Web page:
Prevention is always better that cure so continue to do your strengthening and stretching exercise on a regular basis and not just when the symptoms reoccur and review your foot wear regularly

Ankle Sprain

Ankle sprains can happy to any of us at any time and usually involve a sprain to one the ligaments in the image below.  The most common mechanism of injury involves going over on the ankle such as when slip off a step, stumble on uneven ground or when shoes with a high heel.  Most simple sprains will resolve in 2 to 4 weeks.

How can I manage / treat my ankle sprain?

  • Protect the ankle by not exposing it to the same activity that caused the injury
  • Rest. This should be relative not absolute. Maintain your range of movement and do not confine yourself to bed
  • Ice – use ice packs for up to 20 minutes every 2 – 3 hours that you are awake
  • Compression – if you have access to some tubi-grip of the correct size use it
  • Elevation – when resting try elevating the knee slightly up on a pillow length ways so it is above the height of the hip
  • Drugs – painkillers such as paracetamol provide good relief. Debate remains on the use of anti-inflammatory drugs in the first 48 hours as although all these steps are designed to control swelling/inflammation some swelling is still required as this is the body's injury response mechanism, so it may delay the overall healing process in the longer term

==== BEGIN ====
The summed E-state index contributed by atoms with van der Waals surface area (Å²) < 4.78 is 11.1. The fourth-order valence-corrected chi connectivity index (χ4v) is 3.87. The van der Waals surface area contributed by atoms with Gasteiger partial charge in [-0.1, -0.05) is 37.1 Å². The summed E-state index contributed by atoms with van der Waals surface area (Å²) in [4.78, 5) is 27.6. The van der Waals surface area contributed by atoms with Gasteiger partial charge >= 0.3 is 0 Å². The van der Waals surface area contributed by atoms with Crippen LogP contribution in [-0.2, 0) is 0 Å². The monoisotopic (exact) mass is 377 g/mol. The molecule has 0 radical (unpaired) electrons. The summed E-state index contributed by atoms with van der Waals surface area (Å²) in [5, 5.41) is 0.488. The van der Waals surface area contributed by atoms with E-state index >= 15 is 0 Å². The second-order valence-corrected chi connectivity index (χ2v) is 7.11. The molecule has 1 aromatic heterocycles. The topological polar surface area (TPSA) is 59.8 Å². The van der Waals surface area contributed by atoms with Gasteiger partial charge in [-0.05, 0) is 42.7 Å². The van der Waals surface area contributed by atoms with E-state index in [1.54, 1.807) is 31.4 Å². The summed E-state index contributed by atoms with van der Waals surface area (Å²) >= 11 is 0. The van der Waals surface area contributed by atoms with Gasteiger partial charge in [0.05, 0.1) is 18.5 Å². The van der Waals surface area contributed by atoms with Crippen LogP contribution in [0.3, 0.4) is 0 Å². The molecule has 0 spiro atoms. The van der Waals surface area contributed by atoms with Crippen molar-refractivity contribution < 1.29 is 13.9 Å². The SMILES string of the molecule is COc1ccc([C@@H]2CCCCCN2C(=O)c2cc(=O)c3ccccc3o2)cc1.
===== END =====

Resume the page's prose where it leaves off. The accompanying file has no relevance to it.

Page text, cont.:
After the first 48 hours

  • Stretch the calf muscle – with your leg straight place a towel around the ball of the foot and gently pull your foot towards you until you feel a stretch in the calf. Hold this for 20 seconds and repeat.  Aim to build up to repeating this 20 times per day
  • When you can comfortably weight bear on the injured ankle stand facing a wall. Take a step backwards with the injured leg, rest your hand upon the wall and push your hips slowly forward until you feel a stretch in the calf. Hold for 20 seconds.  Do this 10 times twice a day (you may need to build this up)
  • Maintain your ankle range of movement by writing the alphabet using your big toe.  Write the entire alphabet twice a day
  • Strengthening – it is important to strengthen the muscles that turn the ankle outwards as these will support the sprained ligaments.  You will need a looped piece of elastic fitness band. Place both feet in the loop and, using your injured foot, turn your foot outwards against the resistance and return to the starting position. Build up to complete 3 sets of 10 twice a day
  • Balance training – this will help prevent sprains in the future. Stand next to a stable object such as table or kitchen counter and hold on for support when starting to balance on the injured foot/ankle.  Stand and balance on the injured leg and build up to do 3 sets of 1 minute balances twice a day.  Once confident try this same exercise standing on a cushion.  Once you have achieved this go back to balancing on the floor but this time with your eyes closed.

For demonstrations of these exercises please see video

Footwear

We all need a variety of footwear for different activities but we so often get it wrong resulting in inappropriate or incorrect fitting shoes, contributing to the development of many foot and ankle conditions.  Please see footwear advice information below from the Society of Chiropodists and Podiatrists.